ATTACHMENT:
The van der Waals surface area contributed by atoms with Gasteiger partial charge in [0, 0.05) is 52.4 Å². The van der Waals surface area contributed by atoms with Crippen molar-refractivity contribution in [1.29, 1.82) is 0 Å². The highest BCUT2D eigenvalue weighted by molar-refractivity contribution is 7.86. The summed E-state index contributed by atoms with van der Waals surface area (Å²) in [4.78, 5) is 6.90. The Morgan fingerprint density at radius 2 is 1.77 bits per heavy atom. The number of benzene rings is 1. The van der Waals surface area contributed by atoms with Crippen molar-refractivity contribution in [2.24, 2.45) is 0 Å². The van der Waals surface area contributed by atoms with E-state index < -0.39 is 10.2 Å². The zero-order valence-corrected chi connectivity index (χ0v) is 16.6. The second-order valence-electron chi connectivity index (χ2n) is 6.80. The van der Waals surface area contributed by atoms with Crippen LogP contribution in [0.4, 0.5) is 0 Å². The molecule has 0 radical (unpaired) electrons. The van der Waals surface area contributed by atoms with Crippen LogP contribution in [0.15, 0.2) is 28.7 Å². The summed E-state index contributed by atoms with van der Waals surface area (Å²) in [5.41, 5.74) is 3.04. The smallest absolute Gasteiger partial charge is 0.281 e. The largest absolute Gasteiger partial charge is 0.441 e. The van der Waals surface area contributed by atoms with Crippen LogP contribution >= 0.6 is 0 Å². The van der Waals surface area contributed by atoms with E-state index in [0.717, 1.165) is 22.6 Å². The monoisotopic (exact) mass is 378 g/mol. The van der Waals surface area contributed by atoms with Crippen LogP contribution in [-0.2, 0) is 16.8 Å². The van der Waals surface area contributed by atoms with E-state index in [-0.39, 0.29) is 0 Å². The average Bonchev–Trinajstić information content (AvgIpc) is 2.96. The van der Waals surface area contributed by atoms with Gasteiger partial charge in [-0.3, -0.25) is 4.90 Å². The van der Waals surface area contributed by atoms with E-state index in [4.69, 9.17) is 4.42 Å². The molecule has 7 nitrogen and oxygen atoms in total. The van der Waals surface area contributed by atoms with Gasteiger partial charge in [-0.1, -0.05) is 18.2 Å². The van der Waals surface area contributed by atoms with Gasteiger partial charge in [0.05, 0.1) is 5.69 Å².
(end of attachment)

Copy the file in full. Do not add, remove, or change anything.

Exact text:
The van der Waals surface area contributed by atoms with Gasteiger partial charge in [0, 0.05) is 52.4 Å². The van der Waals surface area contributed by atoms with Crippen molar-refractivity contribution in [1.29, 1.82) is 0 Å². The highest BCUT2D eigenvalue weighted by molar-refractivity contribution is 7.86. The summed E-state index contributed by atoms with van der Waals surface area (Å²) in [4.78, 5) is 6.90. The Morgan fingerprint density at radius 2 is 1.77 bits per heavy atom. The number of benzene rings is 1. The van der Waals surface area contributed by atoms with Crippen molar-refractivity contribution in [2.24, 2.45) is 0 Å². The van der Waals surface area contributed by atoms with E-state index < -0.39 is 10.2 Å². The zero-order valence-corrected chi connectivity index (χ0v) is 16.6. The second-order valence-electron chi connectivity index (χ2n) is 6.80. The van der Waals surface area contributed by atoms with Crippen LogP contribution in [0.4, 0.5) is 0 Å². The molecule has 0 radical (unpaired) electrons. The van der Waals surface area contributed by atoms with Crippen LogP contribution in [0.15, 0.2) is 28.7 Å². The summed E-state index contributed by atoms with van der Waals surface area (Å²) in [5.41, 5.74) is 3.04. The smallest absolute Gasteiger partial charge is 0.281 e. The largest absolute Gasteiger partial charge is 0.441 e. The van der Waals surface area contributed by atoms with Crippen LogP contribution >= 0.6 is 0 Å². The van der Waals surface area contributed by atoms with E-state index in [0.717, 1.165) is 22.6 Å². The monoisotopic (exact) mass is 378 g/mol. The van der Waals surface area contributed by atoms with Crippen LogP contribution in [-0.2, 0) is 16.8 Å². The van der Waals surface area contributed by atoms with E-state index in [-0.39, 0.29) is 0 Å². The average Bonchev–Trinajstić information content (AvgIpc) is 2.96. The van der Waals surface area contributed by atoms with Gasteiger partial charge in [-0.3, -0.25) is 4.90 Å². The van der Waals surface area contributed by atoms with E-state index in [4.69, 9.17) is 4.42 Å². The molecule has 7 nitrogen and oxygen atoms in total. The van der Waals surface area contributed by atoms with Gasteiger partial charge in [-0.1, -0.05) is 18.2 Å². The van der Waals surface area contributed by atoms with Gasteiger partial charge in [0.05, 0.1) is 5.69 Å².